Are Our Organisations Really Succeeding?
Every day, organisations promise to make the world a better place. How do we know they are really succeeding?
The National Health Service we are told is the world’s best healthcare system. Yet the NHS has a poor record on one fairly important indicator – actually keeping people alive.
We often hear that housing associations prevent homelessness , but in the 50 years since Cathy Come Home rough sleeping has increased from about 965 people each night to over 4000.
We have a ‘world class legal system’, but at the end of last year 77 of the 117 prisons in England and Wales were overcrowded. By contrast the Netherlands has a shortage of prisoners , and is turning prisons into boutique hotels and temporary homes for refugees.
Perhaps it’s time to move away from soundbites and spend a little more time at the source of the problem.
Health is an interesting one – there’s a big difference between quality and availability of heathcare and actual outcomes. The UK ranks only 23rd on the Bloomberg Healthiest Countries list. Another report by the Nuffield Trust indicates that, compared with other countries, the UK’s healthcare system is no more than ‘better than average’.
Italy, with plenty of doctors in the country and a diet full of fresh vegetables. fish and lean meats, is the place to be. Maybe it’s easier to solve problems with pasta and olive oil?
The issue of course is that problems like health, housing and offending fall into the category of what Professor Horst Rittel termed ‘wicked problems’.
Wicked problems are difficult to define. Many possible explanations may exist. Individuals perceive the issue differently. Depending on which explanation you choose, the solution takes on a different form.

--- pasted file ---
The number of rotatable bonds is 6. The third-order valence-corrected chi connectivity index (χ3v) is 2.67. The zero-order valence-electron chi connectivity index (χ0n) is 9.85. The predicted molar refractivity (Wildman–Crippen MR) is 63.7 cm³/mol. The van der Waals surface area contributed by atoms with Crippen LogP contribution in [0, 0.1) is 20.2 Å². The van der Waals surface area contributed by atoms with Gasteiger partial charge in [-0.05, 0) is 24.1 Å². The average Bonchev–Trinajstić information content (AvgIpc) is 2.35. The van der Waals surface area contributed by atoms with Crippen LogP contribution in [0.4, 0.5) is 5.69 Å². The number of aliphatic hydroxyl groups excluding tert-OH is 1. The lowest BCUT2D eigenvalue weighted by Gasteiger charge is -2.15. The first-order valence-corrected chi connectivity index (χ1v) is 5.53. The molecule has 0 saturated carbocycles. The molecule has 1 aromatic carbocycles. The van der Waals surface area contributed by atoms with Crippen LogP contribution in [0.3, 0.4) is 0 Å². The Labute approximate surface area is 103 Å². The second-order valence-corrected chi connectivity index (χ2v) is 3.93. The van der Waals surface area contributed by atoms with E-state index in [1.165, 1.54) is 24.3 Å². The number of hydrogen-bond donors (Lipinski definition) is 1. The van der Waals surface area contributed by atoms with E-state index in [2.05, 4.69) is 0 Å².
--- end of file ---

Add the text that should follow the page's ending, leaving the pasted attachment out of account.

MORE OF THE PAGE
Tame problems, by contrast, can be clearly written down. The problem can be stated as a gap between what is and what ought to be. There’s usually pretty easy agreement about the problem definition.
Tame problems might still need a high degree of creativity to approach – but they are ultimately solvable – often by one organisation acting alone.
Wicked problems on the other hand aren’t amenable to a single organisation with its top down instinct to define, analyse, dissect and process.
And that’s why more money for the NHS won’t make us any healthier, and more prisons won’t stop reoffending. And if you want to solve homelessness the worst thing you could do is create more housing associations.
Simon Penny (who I’m delighted to say is soon to join Bromford Lab) writes that many of our trickiest social issues can be thought of as wicked problems because of their complex nature – and this means that finding solutions to them often isn’t easy. Especially in a world where organisations and even internal departments act in isolation.
The chance of solving wicked problems whilst acting alone is virtually zero.
The issue we face is that many of our organisations are driven by top down metrics that attempt to solve things through quite a narrow lens. Because we don’t employ a rigorous process for understanding the dimensions of the problem, we miss opportunities to address the underlying strategic issues.
This gives our organisations the illusion of solving problems – but we rarely do. In fact we often create more problems for others.